Reptiles of Eaton County

Great Basin Fence Lizard

(Sceloporus occidentalis lonipipes)

A very common lizard in most habitats, it is often seen on fences, rocks, logs, and on the ground in all but the coldest winter months. It is light gray to almost black above, with brilliant metallic-blue throat and belly sides (slightly paler in females), and spiny scales. It is quite active, basking in the sun and feeding on small arthropods. The males exhibit a fascinating “push-up” behavior for courtship and defense. Total length can reach about six inches.

Photos by Chuck Haznedl

Side-blotched Lizard

(Sceloporus occidentalis lonipipes)

Note the large black splotch behind the front legs which gives this little guy his common name.

Photo by Chuck Haznedl

Western Whiptail Lizard

(Cnemidophorus tigris)

Here is a handsome pair of courting whiptails. They blend in extremely well with their surroundings.

Photo by Chuck Haznedl

California King Snake

(Lampropeltis getulus)

Distinguishable by the bands of tan and brown.

Photo by Chuck Haznedl

Southern Alligator Lizard

(Elgaria multicarinata)

The largest lizard in our area, it can reach a length of about one foot. Note the zigzag pattern of bands on the back of this juvenile.

Photo by Chuck Haznedl

Striped Racer

(Masticophis lateralis)

Common in chaparral, oak woodland, and washes, this snake is dark olive to almost black with a yellow stripe along each side. A very fast snake, it feeds on lizards, rodents, and birds.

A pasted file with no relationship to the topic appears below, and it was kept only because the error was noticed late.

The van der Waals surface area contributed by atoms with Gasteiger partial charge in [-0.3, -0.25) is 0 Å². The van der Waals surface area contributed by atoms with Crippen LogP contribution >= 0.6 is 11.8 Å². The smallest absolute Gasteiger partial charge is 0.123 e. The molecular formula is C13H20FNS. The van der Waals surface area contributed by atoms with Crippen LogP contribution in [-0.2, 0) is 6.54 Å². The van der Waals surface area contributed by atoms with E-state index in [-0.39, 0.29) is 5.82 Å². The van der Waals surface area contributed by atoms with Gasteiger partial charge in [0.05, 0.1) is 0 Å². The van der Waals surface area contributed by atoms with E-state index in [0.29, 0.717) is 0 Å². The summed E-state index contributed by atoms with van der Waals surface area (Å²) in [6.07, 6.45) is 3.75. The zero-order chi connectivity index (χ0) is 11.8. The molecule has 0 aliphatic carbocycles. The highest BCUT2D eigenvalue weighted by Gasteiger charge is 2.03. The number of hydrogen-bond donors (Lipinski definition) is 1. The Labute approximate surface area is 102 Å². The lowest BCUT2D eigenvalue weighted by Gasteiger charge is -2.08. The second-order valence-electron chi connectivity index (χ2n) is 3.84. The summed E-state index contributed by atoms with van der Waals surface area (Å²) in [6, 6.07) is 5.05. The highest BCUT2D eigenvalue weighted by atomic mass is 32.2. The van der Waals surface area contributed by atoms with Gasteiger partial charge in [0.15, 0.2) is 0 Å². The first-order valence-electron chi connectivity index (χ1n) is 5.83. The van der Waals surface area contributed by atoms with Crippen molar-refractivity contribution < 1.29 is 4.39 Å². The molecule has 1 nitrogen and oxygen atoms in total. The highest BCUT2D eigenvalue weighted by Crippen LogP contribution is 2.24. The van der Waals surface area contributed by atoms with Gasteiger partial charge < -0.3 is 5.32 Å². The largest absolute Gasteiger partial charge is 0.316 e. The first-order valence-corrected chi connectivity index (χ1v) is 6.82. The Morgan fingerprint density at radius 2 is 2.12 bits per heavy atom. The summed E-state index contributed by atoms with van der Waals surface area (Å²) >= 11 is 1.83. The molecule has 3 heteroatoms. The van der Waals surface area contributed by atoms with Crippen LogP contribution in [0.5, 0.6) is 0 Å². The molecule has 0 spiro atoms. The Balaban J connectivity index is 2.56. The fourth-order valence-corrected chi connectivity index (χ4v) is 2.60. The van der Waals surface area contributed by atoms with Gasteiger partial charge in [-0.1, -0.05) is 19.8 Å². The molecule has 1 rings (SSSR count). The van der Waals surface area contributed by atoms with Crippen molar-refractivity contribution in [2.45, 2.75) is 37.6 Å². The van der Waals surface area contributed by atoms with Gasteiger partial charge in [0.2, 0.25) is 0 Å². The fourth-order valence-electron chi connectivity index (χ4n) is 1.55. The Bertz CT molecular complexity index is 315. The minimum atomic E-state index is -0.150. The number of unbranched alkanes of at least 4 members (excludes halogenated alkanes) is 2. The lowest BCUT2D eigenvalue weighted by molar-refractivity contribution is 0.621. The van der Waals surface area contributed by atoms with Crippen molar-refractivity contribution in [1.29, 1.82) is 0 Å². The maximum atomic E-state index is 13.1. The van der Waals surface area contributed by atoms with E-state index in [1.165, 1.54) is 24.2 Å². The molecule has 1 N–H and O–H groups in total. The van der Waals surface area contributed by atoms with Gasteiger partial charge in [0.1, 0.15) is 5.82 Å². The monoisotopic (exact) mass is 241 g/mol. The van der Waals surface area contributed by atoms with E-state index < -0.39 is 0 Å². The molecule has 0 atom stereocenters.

Photo by Chuck Haznedl

Gopher Snake

(Pituophis catenifer)

The head of the gopher snake is approximately the same width as its neck.

Photo by Chuck Haznedl

Garter Snake

(Thamnophis hammondii)

While the two-striped garter snake is nonvenomous, its saliva contains a toxin that it uses to capture prey. Their diet consists of fish, fish eggs, and tadpoles.

Pacific Rattlesnake

(Crotalus viridis)

This is the only dangerously venomous snake in coastal Los Angeles County. It has somewhat diamond-shaped blotches down the back, each outlined in lighter scales. It is easily identified by the presence of rattles on a blunt tail, and by the broad head with a narrow neck, creating a trianglular shape.

Venomous & Non-Venomous Snakes

The head and neck of the non-venomous gopher snake are nearly the same width. Bulges at the base of a rattlesnake’s head hold venom glands, forming a triangular shape.

Caution: this comparison is true for snakes in Eaton Canyon, but not necessarily other parts of the world or even this country. Never handle a snake in the wild!

Photos by Chuck Haznedl